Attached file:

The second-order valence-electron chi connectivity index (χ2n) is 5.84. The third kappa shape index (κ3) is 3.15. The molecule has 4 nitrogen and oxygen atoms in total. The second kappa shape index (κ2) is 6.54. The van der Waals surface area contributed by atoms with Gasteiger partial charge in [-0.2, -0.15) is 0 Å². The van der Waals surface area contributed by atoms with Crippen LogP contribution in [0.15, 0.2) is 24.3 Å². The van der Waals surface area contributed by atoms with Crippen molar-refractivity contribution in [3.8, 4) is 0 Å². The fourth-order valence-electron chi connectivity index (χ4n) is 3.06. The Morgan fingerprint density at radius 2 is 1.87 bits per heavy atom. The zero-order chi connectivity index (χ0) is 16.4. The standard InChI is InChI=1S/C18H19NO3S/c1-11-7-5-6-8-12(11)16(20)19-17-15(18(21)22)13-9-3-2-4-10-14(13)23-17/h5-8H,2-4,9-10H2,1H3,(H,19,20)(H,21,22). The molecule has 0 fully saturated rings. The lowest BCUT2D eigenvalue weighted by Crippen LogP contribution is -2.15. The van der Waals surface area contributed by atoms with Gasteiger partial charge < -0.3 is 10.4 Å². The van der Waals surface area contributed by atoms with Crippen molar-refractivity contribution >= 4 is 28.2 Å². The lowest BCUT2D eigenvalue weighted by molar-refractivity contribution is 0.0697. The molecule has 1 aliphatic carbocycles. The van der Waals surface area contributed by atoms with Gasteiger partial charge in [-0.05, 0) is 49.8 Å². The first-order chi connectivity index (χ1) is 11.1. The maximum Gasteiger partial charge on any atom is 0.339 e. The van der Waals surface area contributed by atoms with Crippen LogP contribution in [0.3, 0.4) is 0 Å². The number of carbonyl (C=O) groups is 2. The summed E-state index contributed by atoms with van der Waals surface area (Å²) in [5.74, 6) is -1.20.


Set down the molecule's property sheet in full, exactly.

The second-order valence-electron chi connectivity index (χ2n) is 5.84. The third kappa shape index (κ3) is 3.15. The molecule has 4 nitrogen and oxygen atoms in total. The second kappa shape index (κ2) is 6.54. The van der Waals surface area contributed by atoms with Gasteiger partial charge in [-0.2, -0.15) is 0 Å². The van der Waals surface area contributed by atoms with Crippen LogP contribution in [0.15, 0.2) is 24.3 Å². The van der Waals surface area contributed by atoms with Crippen molar-refractivity contribution in [3.8, 4) is 0 Å². The fourth-order valence-electron chi connectivity index (χ4n) is 3.06. The Morgan fingerprint density at radius 2 is 1.87 bits per heavy atom. The zero-order chi connectivity index (χ0) is 16.4. The standard InChI is InChI=1S/C18H19NO3S/c1-11-7-5-6-8-12(11)16(20)19-17-15(18(21)22)13-9-3-2-4-10-14(13)23-17/h5-8H,2-4,9-10H2,1H3,(H,19,20)(H,21,22). The molecule has 0 fully saturated rings. The lowest BCUT2D eigenvalue weighted by Crippen LogP contribution is -2.15. The van der Waals surface area contributed by atoms with Gasteiger partial charge < -0.3 is 10.4 Å². The van der Waals surface area contributed by atoms with Crippen molar-refractivity contribution >= 4 is 28.2 Å². The lowest BCUT2D eigenvalue weighted by molar-refractivity contribution is 0.0697. The molecule has 1 aliphatic carbocycles. The van der Waals surface area contributed by atoms with Gasteiger partial charge in [-0.05, 0) is 49.8 Å². The first-order chi connectivity index (χ1) is 11.1. The maximum Gasteiger partial charge on any atom is 0.339 e. The van der Waals surface area contributed by atoms with Crippen LogP contribution in [0.3, 0.4) is 0 Å². The number of carbonyl (C=O) groups is 2. The summed E-state index contributed by atoms with van der Waals surface area (Å²) in [5.74, 6) is -1.20.